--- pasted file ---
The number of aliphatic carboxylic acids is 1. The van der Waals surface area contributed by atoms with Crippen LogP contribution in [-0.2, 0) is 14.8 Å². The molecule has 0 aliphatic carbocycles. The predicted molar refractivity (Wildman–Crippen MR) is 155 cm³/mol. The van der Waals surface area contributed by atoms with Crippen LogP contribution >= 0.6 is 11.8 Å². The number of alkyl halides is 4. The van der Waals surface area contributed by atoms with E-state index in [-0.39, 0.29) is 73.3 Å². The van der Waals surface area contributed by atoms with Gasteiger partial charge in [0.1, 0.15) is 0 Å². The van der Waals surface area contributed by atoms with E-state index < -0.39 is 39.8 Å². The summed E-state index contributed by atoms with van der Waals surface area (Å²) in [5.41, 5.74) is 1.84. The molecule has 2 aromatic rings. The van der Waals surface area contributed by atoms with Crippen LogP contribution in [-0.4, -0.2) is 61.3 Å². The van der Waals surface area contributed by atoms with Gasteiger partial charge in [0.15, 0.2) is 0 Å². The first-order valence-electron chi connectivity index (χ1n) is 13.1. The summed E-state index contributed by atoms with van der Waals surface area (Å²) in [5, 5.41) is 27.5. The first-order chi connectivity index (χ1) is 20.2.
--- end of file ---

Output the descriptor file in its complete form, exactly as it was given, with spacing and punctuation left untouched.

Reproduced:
The number of aliphatic carboxylic acids is 1. The van der Waals surface area contributed by atoms with Crippen LogP contribution in [-0.2, 0) is 14.8 Å². The molecule has 0 aliphatic carbocycles. The predicted molar refractivity (Wildman–Crippen MR) is 155 cm³/mol. The van der Waals surface area contributed by atoms with Crippen LogP contribution >= 0.6 is 11.8 Å². The number of alkyl halides is 4. The van der Waals surface area contributed by atoms with E-state index in [-0.39, 0.29) is 73.3 Å². The van der Waals surface area contributed by atoms with Gasteiger partial charge in [0.1, 0.15) is 0 Å². The van der Waals surface area contributed by atoms with E-state index < -0.39 is 39.8 Å². The summed E-state index contributed by atoms with van der Waals surface area (Å²) in [5.41, 5.74) is 1.84. The molecule has 2 aromatic rings. The van der Waals surface area contributed by atoms with Crippen LogP contribution in [-0.4, -0.2) is 61.3 Å². The van der Waals surface area contributed by atoms with Gasteiger partial charge in [0.15, 0.2) is 0 Å². The first-order valence-electron chi connectivity index (χ1n) is 13.1. The summed E-state index contributed by atoms with van der Waals surface area (Å²) in [5, 5.41) is 27.5. The first-order chi connectivity index (χ1) is 20.2.